South Korea 2-1 Togo
You kind of had the feeling that this wasn’t going to be Togo’s day from the moment that the stadium PA system belted out the South Korean national anthem twice before the match started. To be fair, some of the Togolese players gamely attempted to mouth the words to it, but most of them stood there looking vaguely confused. FIFA were doing their bit towards killing all of the players before the end of the first round. Not only are they said to be “clamping down” on water breaks during play (after, we wouldn’t want the players re-hydrating themselves now, would we?), but they also insisted, for the purposes of a better picture on the television, of all things, on keeping the roof on, meaning that the stadium had the atmosphere and humidity of a sauna.
Togo, whose coach resigned last Friday, only to be reinstated on Monday, were due to be the tournament whipping boys. Fielding a team from the nether regions of European football and the second tier of African league football, they took the game to the Koreans from the start, and created the better of the opportunities even before they scored just before half-time. Korea, by contrast, were lousy. A poor imitation, even of the team that fluked (and that’s being generous) it’s way to the semi-finals four years ago.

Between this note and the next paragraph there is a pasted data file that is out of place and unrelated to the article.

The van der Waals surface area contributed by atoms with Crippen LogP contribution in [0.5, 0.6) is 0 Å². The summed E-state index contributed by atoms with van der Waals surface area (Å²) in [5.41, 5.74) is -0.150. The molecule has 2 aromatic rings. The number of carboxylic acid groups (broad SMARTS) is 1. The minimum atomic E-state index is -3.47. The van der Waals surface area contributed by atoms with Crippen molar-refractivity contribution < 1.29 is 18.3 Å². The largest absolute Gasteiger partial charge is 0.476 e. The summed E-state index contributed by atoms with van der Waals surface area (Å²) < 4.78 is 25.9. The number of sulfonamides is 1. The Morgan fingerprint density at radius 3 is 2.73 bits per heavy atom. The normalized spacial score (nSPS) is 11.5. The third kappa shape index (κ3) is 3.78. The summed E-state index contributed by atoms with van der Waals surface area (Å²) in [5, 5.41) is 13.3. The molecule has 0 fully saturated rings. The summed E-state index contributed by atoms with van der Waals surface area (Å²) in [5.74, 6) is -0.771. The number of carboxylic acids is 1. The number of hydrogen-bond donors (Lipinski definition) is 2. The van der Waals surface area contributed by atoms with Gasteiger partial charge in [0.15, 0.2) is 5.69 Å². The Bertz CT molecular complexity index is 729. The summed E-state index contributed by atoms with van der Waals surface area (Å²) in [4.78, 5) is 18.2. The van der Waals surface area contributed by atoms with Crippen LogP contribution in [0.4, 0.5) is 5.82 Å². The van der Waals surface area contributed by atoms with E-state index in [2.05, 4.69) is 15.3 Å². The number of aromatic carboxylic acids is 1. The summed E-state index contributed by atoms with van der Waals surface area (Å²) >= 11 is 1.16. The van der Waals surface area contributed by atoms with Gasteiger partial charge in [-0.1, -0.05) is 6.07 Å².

The turning point came ten minutes into the second half, and it was a case of bad luck rather than bad refereeing. There was no question that Jean-Paul Abalo’s tackle warranted a second yellow card, but it was rough justice that Korea levelled from that free-kick. They’d provided very little beforehand to indicate that they deserved it. From then on, it was fairly clear that there would only be one winner, yet the under-dogs made the Koreans sweat until fifteen minutes from the end before Ahn Jung-Hwan’s deflected shot tied things up.
There is no chance, on this evidence, of Korea repeating their over-achievement of four years ago. Without that foul, I would seriously contend that they wouldn’t have been able to haul themselves back into the match. As for Togo, well, I think we could have the tournament under-dog heroes here. A genuinely unassuming African team (unlike, let’s face it, Ivory Coast, who have as many millionaires as many European teams), with big hearts, who played without fear and way above their collective ability. I will be living for the next week and bit, hope amongst hope, that they can get a couple of points – especially against the wretched French, of whom more shortly.
For now, let’s hear it: TOGO! TOGO! TOGO! TOGO!